I came across this draft on my blog, reminded recently by a friend that I haven’t blogged lately. I know, I’ve been a bit busy. More than busy. When people ask what I like to do in my spare time, I’m tempted to tell them it’s the same thing I am doing when I am working. Fearing the answer will make me seem one-dimensional, I tell them I love to cook (true), sail (also true) and…. yep, paint, paint some more, look at paintings, think about paintings, talk about shows with paintings and occasionally gossip about paintings, and hang on, other painters. The last three years, however, have led me down a path I suppose I was always destined for but took a while to finally materialize. In the last three years I’ve earned my teaching credential, cleared it and am teaching k-5 art at High Tech Elementary in Chula Vista. And now when I’m not painting, I think about how to teach kids to paint, or what it might have been like to paint with cataracts like Monet, or a brace like Chuck Close.

It’s not all roses and martinis everyday, but overwhelmingly the things I do to make a living are all rewarding.  I’ve hesitated making the announcement public to the art world, wondering if I needed to cross the two and how that would be perceived by galleries, curators and other artists. I guess I still have the impression that artists who have day jobs are taken less seriously. Just look around, there are a ton of blog posts out there by artists who have a variety of stances on this topic.

Of course there are a lot of artists that do have day jobs and paint full-time, and I thought about keeping my painting career and my teaching job separate when I blog, post on Facebook,  Google +,  and all that media out there that helps me promote my work. Just to make sure that no one thinks I am going to be a less serious painter. It’s disingenuous however. Doing so would be to pretend that I am not completely passionate about education, about bringing art to young minds, and addressing my fears that as a culture we are losing the next generation of American artists. Few things frustrate me more than to watch young, talented students who have a viable career ahead of them skip art school for med school or an engineering degree, because we all know you can’t make money at making art. Bullshit.

So my official position now is that I am both: an artist and an educator. I realize I’ve always been both, my time and energy divided between both, for really the last 20+ or so years. Some years I’ve spent more on one or the other, but now I am at a place if I may be so candid that I am resourceful and creative enough to do both, simultaneously, and well.

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There. I said it. Grief is a sneaky bastard and I feel like I have the right to call it like I see it. The last two years have been full of loss for me. Not looking for sympathy here, just stating the facts. The most significant was the passing of both of my grandfathers and my teaching mentor Karin Baker.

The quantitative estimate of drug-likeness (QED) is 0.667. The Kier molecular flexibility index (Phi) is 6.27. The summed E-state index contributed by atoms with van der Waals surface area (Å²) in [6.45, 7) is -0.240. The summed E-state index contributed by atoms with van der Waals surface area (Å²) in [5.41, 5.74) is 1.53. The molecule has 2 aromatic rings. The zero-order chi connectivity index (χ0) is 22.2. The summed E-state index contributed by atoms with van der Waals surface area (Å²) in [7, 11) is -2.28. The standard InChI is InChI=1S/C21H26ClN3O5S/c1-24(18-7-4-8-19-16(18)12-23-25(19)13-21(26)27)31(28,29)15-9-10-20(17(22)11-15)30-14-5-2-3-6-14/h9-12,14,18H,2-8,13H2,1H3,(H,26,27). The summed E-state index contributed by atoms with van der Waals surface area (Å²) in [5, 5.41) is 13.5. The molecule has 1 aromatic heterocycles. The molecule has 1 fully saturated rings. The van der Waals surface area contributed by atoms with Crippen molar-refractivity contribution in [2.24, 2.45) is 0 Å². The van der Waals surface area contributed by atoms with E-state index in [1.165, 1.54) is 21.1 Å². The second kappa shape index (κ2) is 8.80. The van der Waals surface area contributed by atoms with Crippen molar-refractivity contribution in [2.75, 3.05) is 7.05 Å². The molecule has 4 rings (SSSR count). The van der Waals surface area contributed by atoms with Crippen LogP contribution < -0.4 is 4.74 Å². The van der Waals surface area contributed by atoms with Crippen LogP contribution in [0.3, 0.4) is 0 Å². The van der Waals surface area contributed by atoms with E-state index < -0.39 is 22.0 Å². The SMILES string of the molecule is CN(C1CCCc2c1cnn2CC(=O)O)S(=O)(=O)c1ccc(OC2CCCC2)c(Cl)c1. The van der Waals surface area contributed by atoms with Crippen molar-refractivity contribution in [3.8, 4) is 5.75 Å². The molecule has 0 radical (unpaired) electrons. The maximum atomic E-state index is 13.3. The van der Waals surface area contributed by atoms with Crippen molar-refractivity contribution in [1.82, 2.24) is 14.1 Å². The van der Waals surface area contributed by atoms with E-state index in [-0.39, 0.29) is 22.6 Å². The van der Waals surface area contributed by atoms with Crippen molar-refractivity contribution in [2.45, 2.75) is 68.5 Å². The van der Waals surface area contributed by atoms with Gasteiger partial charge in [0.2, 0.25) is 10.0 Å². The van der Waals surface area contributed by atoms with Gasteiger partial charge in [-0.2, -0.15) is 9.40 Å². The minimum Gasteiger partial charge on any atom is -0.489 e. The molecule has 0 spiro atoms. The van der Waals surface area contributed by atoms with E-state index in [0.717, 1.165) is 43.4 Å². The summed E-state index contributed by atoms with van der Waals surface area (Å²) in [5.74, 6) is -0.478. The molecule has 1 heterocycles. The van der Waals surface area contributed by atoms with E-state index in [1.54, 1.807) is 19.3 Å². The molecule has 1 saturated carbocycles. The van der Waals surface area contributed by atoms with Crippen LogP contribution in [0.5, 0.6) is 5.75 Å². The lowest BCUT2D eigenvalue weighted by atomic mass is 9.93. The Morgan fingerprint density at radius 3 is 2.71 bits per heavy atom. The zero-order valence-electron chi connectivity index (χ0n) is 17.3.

Grief is tricky. I cried and cried, and I guess I thought that while I’d be sad the active part of grieving would be done and I ‘d get on with it. Somehow like I’d get to cross it off my to do list. Turns out, grief is a bit more persistent and sneaky than that.  Some of you may know this already, but I guess I just hadn’t experienced so many losses so close together to feel like before I had healed from one another happened.

So yesterday I was finishing up my lesson plans for summer camp at the New Children’s Museum. I haven’t taught camp in a couple of summers, mostly because San Diego Museum of Art closed down their program in 2009 and that was the primary place I taught, plus I had stopped teaching most programs so I could paint more.

As I was writing my lessons and coming up with the game plan, grief knocked hard on the door. “Who would you most like to call right now?” it asked. Karin Baker. She would know the best plaster recipe, the best place to buy the electrical wire and probably know how much it would cost, plus tax of course, and she would loan me her hard to find Calder Circus video.  But unless I can get AT&T to place a call to heaven, it isn’t going to happen.  And that’s when it hit me, teaching kids brings back the grief of losing Karin.  She was like a mother and a mentor to all of us who taught at one time or another at SDMA and her loss hit all of us really hard. Most of my colleagues have continued to teach kids, and in fact most are classroom teachers and do it every day. I had left that behind to pursue painting full time and don’t think I realized how closely teaching kids was woven together with my love for Karin.

Thinking about what to teach, materials to use, making sure I have a good mix of media, that women artists are represented, looking through the art supply catalog, all reminds me of Karin. I remember the first time I placed an order for materials to teach 4-6 year olds. I wanted googly eyes for a puppet project. I got a brief email back from Karin, who I hadn’t met yet, which just said, “no googly eyes, and by the way don’t order glitter either. Ever.” Classic Karin, and I can hear her giggle as she hit the send button. Turns out, we had glitter, but it was called “dreaded glitter” and was brought out in only the most dire of teaching situations. And that’s the part that makes me laugh, remembering Karin and her wicked sense of humor, her calm ability to deal with any classroom catastrophe, and her forever generous mentoring. And then comes the grief, the missing. So I sit with it, just as I am doing now as I write this.

I’ll be processing through this more in the days and months to come. I’ve got a new adventure ahead, not quite ready to reveal it yet, but let’s just say it’s a dream job and I’d love to call Karin and tell her all about it.